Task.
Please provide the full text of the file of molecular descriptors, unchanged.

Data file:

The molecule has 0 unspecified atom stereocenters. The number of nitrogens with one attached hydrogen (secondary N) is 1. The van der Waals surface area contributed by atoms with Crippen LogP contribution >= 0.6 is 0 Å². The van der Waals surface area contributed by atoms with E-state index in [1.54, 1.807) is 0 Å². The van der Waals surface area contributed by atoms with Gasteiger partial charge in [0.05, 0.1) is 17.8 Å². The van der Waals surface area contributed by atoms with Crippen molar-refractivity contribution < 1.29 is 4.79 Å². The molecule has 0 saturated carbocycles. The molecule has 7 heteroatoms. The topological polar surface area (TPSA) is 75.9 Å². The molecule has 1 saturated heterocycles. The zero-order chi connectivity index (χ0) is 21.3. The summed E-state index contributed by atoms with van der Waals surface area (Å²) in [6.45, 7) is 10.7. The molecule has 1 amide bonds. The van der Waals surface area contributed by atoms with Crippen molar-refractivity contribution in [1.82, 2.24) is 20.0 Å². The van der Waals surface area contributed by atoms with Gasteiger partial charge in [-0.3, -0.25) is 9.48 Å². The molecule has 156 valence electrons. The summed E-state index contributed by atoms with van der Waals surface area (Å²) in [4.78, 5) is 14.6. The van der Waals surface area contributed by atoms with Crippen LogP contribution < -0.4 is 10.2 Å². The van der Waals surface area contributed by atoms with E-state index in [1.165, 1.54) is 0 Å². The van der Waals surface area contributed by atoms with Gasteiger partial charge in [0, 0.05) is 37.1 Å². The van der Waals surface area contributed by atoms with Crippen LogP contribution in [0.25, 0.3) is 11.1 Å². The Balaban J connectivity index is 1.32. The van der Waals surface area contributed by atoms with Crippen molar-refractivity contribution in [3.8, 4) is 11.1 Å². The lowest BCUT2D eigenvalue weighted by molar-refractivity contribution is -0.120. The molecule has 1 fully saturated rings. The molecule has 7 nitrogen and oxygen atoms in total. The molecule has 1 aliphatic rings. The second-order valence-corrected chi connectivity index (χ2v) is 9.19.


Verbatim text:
The molecule has 0 unspecified atom stereocenters. The number of nitrogens with one attached hydrogen (secondary N) is 1. The van der Waals surface area contributed by atoms with Crippen LogP contribution >= 0.6 is 0 Å². The van der Waals surface area contributed by atoms with E-state index in [1.54, 1.807) is 0 Å². The van der Waals surface area contributed by atoms with Gasteiger partial charge in [0.05, 0.1) is 17.8 Å². The van der Waals surface area contributed by atoms with Crippen molar-refractivity contribution < 1.29 is 4.79 Å². The molecule has 0 saturated carbocycles. The molecule has 7 heteroatoms. The topological polar surface area (TPSA) is 75.9 Å². The molecule has 1 saturated heterocycles. The zero-order chi connectivity index (χ0) is 21.3. The summed E-state index contributed by atoms with van der Waals surface area (Å²) in [6.45, 7) is 10.7. The molecule has 1 amide bonds. The van der Waals surface area contributed by atoms with Crippen molar-refractivity contribution in [1.82, 2.24) is 20.0 Å². The van der Waals surface area contributed by atoms with Gasteiger partial charge in [-0.3, -0.25) is 9.48 Å². The molecule has 156 valence electrons. The summed E-state index contributed by atoms with van der Waals surface area (Å²) in [4.78, 5) is 14.6. The van der Waals surface area contributed by atoms with Crippen LogP contribution < -0.4 is 10.2 Å². The van der Waals surface area contributed by atoms with E-state index in [1.165, 1.54) is 0 Å². The van der Waals surface area contributed by atoms with Gasteiger partial charge in [0, 0.05) is 37.1 Å². The van der Waals surface area contributed by atoms with Crippen LogP contribution in [0.25, 0.3) is 11.1 Å². The Balaban J connectivity index is 1.32. The van der Waals surface area contributed by atoms with Crippen molar-refractivity contribution in [3.8, 4) is 11.1 Å². The lowest BCUT2D eigenvalue weighted by molar-refractivity contribution is -0.120. The molecule has 1 fully saturated rings. The molecule has 7 nitrogen and oxygen atoms in total. The molecule has 1 aliphatic rings. The second-order valence-corrected chi connectivity index (χ2v) is 9.19.